Week of September 22
This week in class, we learned about Arduino. And we have decided to make a locked box instead of blink box and we met up, talked about how should the locked box be and came up with its basic model. We will have a (four input) code that the user can unlock the box with and reset. Then we would also have a backup code that is much longer (maybe eight inputs) that can be used to reset the temporary combination in case it has been forgotten. We would also have a button that the user presses to indicate what they want to do: one press for entering the short combination to unlock the box, 2 presses to reset the combination (after entering the correct combination first) and third, holding down the button to reset the shorter combination by using the longer backup combination. We will start wring some code this week.
Week of September 29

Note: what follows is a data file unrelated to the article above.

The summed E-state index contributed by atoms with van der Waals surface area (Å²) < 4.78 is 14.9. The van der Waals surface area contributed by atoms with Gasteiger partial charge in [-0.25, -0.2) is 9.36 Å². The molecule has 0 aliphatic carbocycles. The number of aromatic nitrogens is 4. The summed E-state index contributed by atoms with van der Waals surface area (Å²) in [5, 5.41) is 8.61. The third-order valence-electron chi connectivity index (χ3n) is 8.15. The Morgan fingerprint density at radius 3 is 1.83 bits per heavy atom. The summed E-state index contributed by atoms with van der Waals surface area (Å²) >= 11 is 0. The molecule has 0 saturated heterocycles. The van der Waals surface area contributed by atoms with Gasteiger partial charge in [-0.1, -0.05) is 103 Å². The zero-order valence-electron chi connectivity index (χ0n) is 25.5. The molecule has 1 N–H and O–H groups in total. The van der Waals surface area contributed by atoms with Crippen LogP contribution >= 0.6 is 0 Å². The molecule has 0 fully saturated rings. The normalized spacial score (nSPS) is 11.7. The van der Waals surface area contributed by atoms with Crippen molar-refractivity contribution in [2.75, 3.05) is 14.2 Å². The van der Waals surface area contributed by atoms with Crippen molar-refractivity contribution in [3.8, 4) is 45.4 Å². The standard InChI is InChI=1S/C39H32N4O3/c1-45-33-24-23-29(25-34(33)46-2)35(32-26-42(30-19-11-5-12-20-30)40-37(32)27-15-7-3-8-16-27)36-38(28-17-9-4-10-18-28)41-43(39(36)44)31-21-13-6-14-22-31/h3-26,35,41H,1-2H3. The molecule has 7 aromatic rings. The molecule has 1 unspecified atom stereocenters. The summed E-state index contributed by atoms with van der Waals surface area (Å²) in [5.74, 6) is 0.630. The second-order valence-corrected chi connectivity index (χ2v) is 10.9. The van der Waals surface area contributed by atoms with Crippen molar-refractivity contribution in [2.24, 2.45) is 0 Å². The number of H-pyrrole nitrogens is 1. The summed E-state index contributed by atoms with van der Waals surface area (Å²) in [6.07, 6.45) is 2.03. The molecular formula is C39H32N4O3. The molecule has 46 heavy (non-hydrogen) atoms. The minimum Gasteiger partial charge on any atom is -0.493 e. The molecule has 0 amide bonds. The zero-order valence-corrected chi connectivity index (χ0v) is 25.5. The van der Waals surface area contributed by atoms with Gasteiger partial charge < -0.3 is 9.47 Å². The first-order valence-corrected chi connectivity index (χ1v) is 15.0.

This week we finalized the objectives of the project, figured out the budget and all of the parts we need, updated our wiki, and planned our progress with a Gantt chart (Both 1.5 hours - Sam did Gantt and budget with parts, Jerry did Wiki). What we will be doing is making a box that has a dial that the user turns to enter a combination that will unlock the box. The position of the dial will now be found by using Hall effect sensors to sense the presence of the magnet located in the dial. We determined that the hall effect sensors are the best option for this situation because it is likely to be fairly difficult to have a freely moving dial with an LED, which requires wiring. Also, it is possible that an LED could burn out or something could go wrong with the connection, since it is a moving part. We met with Mo, our TA and made some changes to the Wiki project page and the log page and also discussed details of progression of the project (Sam 1 hr). We ordered the parts needed to get started (Sam 30 min). We also made our presentation and rehearsed it for this upcoming Friday (Both 1.5 hr). We also looked into using a Hall effect sensor (Jerry 1 hour). We started writing pseudo code for the Arduino (Sam 1 Hour).